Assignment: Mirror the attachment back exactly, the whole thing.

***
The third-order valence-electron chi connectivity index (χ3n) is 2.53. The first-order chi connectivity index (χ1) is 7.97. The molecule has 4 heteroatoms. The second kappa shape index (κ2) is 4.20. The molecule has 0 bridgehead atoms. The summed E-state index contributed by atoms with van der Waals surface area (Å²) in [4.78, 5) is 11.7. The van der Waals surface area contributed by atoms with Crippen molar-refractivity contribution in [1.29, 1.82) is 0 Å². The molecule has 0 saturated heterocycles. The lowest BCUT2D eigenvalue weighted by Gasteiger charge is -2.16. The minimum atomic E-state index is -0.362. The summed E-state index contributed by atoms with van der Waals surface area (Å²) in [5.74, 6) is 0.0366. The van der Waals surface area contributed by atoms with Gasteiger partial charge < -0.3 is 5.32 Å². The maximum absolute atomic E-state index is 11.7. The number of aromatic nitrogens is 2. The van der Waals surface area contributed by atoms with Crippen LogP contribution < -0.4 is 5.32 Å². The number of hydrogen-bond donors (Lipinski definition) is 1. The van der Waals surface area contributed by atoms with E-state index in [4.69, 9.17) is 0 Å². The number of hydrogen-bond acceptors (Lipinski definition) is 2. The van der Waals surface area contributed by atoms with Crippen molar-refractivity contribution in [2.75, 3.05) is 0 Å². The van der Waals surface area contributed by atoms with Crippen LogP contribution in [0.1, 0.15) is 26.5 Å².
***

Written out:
The third-order valence-electron chi connectivity index (χ3n) is 2.53. The first-order chi connectivity index (χ1) is 7.97. The molecule has 4 heteroatoms. The second kappa shape index (κ2) is 4.20. The molecule has 0 bridgehead atoms. The summed E-state index contributed by atoms with van der Waals surface area (Å²) in [4.78, 5) is 11.7. The van der Waals surface area contributed by atoms with Crippen molar-refractivity contribution in [1.29, 1.82) is 0 Å². The molecule has 0 saturated heterocycles. The lowest BCUT2D eigenvalue weighted by Gasteiger charge is -2.16. The minimum atomic E-state index is -0.362. The summed E-state index contributed by atoms with van der Waals surface area (Å²) in [5.74, 6) is 0.0366. The van der Waals surface area contributed by atoms with Gasteiger partial charge < -0.3 is 5.32 Å². The maximum absolute atomic E-state index is 11.7. The number of aromatic nitrogens is 2. The van der Waals surface area contributed by atoms with Crippen LogP contribution < -0.4 is 5.32 Å². The number of hydrogen-bond donors (Lipinski definition) is 1. The van der Waals surface area contributed by atoms with E-state index in [4.69, 9.17) is 0 Å². The number of hydrogen-bond acceptors (Lipinski definition) is 2. The van der Waals surface area contributed by atoms with Crippen molar-refractivity contribution in [2.75, 3.05) is 0 Å². The van der Waals surface area contributed by atoms with Crippen LogP contribution in [0.1, 0.15) is 26.5 Å².